The commentary was a mixture of observation, criticism and empathy. Said ESPN's Rick Reilly, "It was like seeing a lion without his fur ... like watching a porcupine swallow a golf ball. This was Tiger humbled, flawed and, for once, human." Said ESPN reporter Colleen Dominguez, "The man has made mistakes ... there's resistance from women, but in general the fans want to see Tiger Woods playing golf." Veteran New York columnist Mike Lupica said of Woods, "The hard part is rehab. The hard part is being the world's punch-line. The hard part is standing in front of the world like he did ... golf's going to be the easy part."
The extent of the coverage, however, did not sit well with all viewers: "You've been talking about Tiger Woods on all your channels all day long" ... "I watched 'SportsCenter' and I'm so disgusted: Tiger, Tiger, Tiger" ... "I miss the old days when ESPN was about sports" ... "Tabloid journalism is pervading ESPN's Web site and programming."
The last comment brought to mind one of ESPN's most illuminating, infuriating and thought-provoking stories on Woods. Reporter Chris Connelly traced how tabloid sites, papers and TV shows drove the arc of the story, and the rest of the media followed. It gave prominence to the sordid sources that led this train and encapsulated how the drumbeat of scandal is fed today.
In the past, the agenda for what was "newsworthy" was set by a few highly influential newspapers, magazines and wire services. All were governed by similar sets of ground rules, dictating journalistic responsibility. Today, though part of the conversation is influenced by the old mainstays, at times that mainstream approach is overshadowed by myriad new players -- cable news, blogs, talk radio and the tabloids. Their reach, popularity and influence can pressure outlets such as ESPN to re-evaluate traditional journalistic tenants and question the judgments they make.
Connelly's story gave stark insight into the attitudes and personalities of some of those driving the decisions. Barry Levine, executive editor of The National Enquirer -- which started the Woods saga Nov. 25 with the first allegation of a Tiger affair -- told viewers with some sense of pride that the entity willingly pays sources to dish the dirt.
"We make no bones about it," he said. "We practice checkbook journalism. We're the ones who have to dip our feet into the dirty pool of water to unearth these stories. Once there's some conversation, everybody wants in. [The Woods story] was one of the worst feeding frenzies on picking apart a celebrity's bones that I've ever seen in my 25 years in the tabloid business."
Caroline Schaefer of US Weekly was positively gleeful in saying "It's a soap opera and everybody wants to watch. We posted a recording of Tiger Woods' voice mail and since then its been listened to 6 million times. The first woman to say 'Yes, I slept with Tiger Woods. I've been having an affair with him for three years' ... that was huge. We were breaking news not just among celebrities, but worldwide."
Connelly's story referenced the paparazzi-tenor of the story. Yet as Tiger stepped to the microphone, ESPN covered every aspect with the same gusto. Yes, the coverage was well done. It had breadth, scope and a sense of fairness. But it was still a story made larger than life by the tabloids and blogs that make their living wallowing in the muck of celebrity transgressions. Their impact on the audience exerts pressure on other media outlets to cover stories extensively that a few years ago might well have barely been mentioned.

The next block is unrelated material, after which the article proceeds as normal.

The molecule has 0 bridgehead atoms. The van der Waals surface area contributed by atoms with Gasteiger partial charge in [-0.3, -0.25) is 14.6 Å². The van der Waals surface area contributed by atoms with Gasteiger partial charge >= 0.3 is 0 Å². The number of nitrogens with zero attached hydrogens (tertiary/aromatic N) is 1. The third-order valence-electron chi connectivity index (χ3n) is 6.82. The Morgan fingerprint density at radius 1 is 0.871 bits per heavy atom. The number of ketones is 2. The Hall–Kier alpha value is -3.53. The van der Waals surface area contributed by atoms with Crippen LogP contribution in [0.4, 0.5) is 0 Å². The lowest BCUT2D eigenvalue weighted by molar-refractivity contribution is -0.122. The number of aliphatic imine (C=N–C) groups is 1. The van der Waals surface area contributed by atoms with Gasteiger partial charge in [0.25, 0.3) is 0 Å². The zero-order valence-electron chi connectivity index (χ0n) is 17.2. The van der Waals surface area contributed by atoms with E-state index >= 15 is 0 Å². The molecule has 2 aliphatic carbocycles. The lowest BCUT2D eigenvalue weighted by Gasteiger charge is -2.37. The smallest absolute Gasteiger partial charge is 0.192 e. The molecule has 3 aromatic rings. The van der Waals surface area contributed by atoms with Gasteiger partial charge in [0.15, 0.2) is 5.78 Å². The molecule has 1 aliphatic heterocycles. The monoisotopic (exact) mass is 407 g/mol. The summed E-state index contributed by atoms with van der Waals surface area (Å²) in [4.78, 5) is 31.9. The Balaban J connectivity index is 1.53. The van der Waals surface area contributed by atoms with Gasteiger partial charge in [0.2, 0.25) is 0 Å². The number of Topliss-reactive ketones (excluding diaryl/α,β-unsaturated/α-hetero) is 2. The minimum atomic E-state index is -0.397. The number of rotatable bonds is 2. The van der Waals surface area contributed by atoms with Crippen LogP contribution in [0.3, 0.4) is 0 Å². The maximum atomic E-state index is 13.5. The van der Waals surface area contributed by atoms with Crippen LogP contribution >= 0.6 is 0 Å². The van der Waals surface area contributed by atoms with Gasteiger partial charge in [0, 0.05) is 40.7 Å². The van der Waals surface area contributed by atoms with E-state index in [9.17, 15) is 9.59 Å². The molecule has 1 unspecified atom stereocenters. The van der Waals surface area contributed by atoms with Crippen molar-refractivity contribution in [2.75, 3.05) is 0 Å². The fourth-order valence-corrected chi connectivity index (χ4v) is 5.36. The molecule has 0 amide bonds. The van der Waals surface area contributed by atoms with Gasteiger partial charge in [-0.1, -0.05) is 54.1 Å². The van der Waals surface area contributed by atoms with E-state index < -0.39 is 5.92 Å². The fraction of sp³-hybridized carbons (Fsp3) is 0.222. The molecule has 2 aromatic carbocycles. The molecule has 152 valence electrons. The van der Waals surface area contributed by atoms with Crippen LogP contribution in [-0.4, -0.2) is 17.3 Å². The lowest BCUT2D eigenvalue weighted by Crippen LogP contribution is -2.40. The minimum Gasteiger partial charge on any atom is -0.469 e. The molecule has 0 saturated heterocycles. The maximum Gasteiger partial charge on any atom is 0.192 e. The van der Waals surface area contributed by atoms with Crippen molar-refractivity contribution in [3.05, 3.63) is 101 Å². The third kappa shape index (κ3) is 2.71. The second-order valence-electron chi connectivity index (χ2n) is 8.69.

I spoke at length on the topic with Vince Doria, ESPN's senior vice president and director of news, and asked for his perspective on the editorial dilemma of the new age, one that ultimately affects us all.
"The expanding nature of what qualifies as news, is challenging long-held journalistic basics," Doria said. "Reporting once entailed talking to people on the phone, knocking on doors and confronting people, face-to-face, to ask questions. All of that still goes on, of course. But often, reporting today is a process of aggregating what can be found on the Internet. A good reporter will take that information, and use it to find his own sources and develop his own original information. A lazy reporter will simply compile what's available to him to support his thesis, often creating more inaccurate information."
Where does this leave traditional media? How will the tabloids alter the philosophy of those journalists who have responsibly stayed above this fray?
"The honest answer is, I don't know," Doria said. "There is a very basic difference in philosophy, between the more conventional newsgathering operations and the new-breed purveyors of information. The traditionalists believe in checking information and sources, making sure a story is accurate before exposing it publicly. Many of the new-breed community believe information should be made available to everyone, regardless of its accuracy, and allow them to draw their own conclusions about its veracity.
"It's certainly a democratic notion: here's everything we've heard or been told, you be the judge. But that approach fails to take into account the potential harm that can result from inaccurate information. Of course, harm can result from accurate information. But, in that case, the target of the reporting has usually invited the scrutiny by improper actions. The tragic and unnecessary damage is done when the information is simply wrong.
"What I hope for is that this new breed of information gatherers/disseminators begin to embrace responsibility in what they report. But the Internet provides such easy access to a platform that's available to virtually everybody, that it's hard to believe the standards of accuracy and fairness, the bedrock of traditional journalism, will ever dominate the landscape."
Competitive pressures are the nature of the business, but the responsibility to which Doria refers seems to be eroding in favor of the "democratization" of information. There's a certain fatalism that creeps into any conversation about the future of journalism. The sturdy tests that once were the foundation of responsible coverage are overwhelmed by the demands of speed and outlets that refuse to play by rules they deem archaic.